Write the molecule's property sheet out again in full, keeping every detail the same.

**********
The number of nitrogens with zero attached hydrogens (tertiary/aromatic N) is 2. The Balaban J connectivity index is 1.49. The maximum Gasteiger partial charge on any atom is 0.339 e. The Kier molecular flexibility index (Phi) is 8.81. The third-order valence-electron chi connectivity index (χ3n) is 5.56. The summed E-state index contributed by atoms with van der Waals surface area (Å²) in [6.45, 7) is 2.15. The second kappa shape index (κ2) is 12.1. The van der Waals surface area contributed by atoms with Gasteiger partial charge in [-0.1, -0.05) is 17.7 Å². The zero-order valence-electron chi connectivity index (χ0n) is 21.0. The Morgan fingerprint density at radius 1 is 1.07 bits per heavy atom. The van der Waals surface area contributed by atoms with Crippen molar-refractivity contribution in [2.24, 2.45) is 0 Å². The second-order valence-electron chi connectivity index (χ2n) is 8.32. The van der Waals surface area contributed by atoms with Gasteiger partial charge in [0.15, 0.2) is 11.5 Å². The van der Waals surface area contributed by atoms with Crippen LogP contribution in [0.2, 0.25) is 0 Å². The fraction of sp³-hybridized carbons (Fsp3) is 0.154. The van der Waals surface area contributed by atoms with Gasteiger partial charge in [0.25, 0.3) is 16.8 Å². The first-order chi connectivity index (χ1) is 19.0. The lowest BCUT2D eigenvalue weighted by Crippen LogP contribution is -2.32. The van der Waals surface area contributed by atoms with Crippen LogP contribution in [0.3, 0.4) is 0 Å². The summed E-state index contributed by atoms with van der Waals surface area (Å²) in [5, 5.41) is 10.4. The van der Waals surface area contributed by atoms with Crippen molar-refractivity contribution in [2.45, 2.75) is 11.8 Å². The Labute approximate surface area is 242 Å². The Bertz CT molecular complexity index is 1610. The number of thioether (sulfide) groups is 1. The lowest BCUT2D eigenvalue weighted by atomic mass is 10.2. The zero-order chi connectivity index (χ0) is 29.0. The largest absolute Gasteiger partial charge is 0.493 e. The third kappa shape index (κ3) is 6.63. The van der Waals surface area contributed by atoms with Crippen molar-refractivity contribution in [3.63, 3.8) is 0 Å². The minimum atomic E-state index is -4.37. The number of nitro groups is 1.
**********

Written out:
The number of nitrogens with zero attached hydrogens (tertiary/aromatic N) is 2. The Balaban J connectivity index is 1.49. The maximum Gasteiger partial charge on any atom is 0.339 e. The Kier molecular flexibility index (Phi) is 8.81. The third-order valence-electron chi connectivity index (χ3n) is 5.56. The summed E-state index contributed by atoms with van der Waals surface area (Å²) in [6.45, 7) is 2.15. The second kappa shape index (κ2) is 12.1. The van der Waals surface area contributed by atoms with Gasteiger partial charge in [-0.1, -0.05) is 17.7 Å². The zero-order valence-electron chi connectivity index (χ0n) is 21.0. The Morgan fingerprint density at radius 1 is 1.07 bits per heavy atom. The van der Waals surface area contributed by atoms with Crippen molar-refractivity contribution in [2.24, 2.45) is 0 Å². The second-order valence-electron chi connectivity index (χ2n) is 8.32. The van der Waals surface area contributed by atoms with Gasteiger partial charge in [0.15, 0.2) is 11.5 Å². The van der Waals surface area contributed by atoms with Crippen LogP contribution in [0.2, 0.25) is 0 Å². The fraction of sp³-hybridized carbons (Fsp3) is 0.154. The van der Waals surface area contributed by atoms with Gasteiger partial charge in [0.25, 0.3) is 16.8 Å². The first-order chi connectivity index (χ1) is 19.0. The lowest BCUT2D eigenvalue weighted by Crippen LogP contribution is -2.32. The van der Waals surface area contributed by atoms with Crippen LogP contribution in [0.3, 0.4) is 0 Å². The summed E-state index contributed by atoms with van der Waals surface area (Å²) in [5, 5.41) is 10.4. The van der Waals surface area contributed by atoms with Crippen molar-refractivity contribution in [2.45, 2.75) is 11.8 Å². The Labute approximate surface area is 242 Å². The Bertz CT molecular complexity index is 1610. The number of thioether (sulfide) groups is 1. The lowest BCUT2D eigenvalue weighted by atomic mass is 10.2. The zero-order chi connectivity index (χ0) is 29.0. The largest absolute Gasteiger partial charge is 0.493 e. The third kappa shape index (κ3) is 6.63. The van der Waals surface area contributed by atoms with Crippen molar-refractivity contribution in [3.63, 3.8) is 0 Å². The minimum atomic E-state index is -4.37. The number of nitro groups is 1.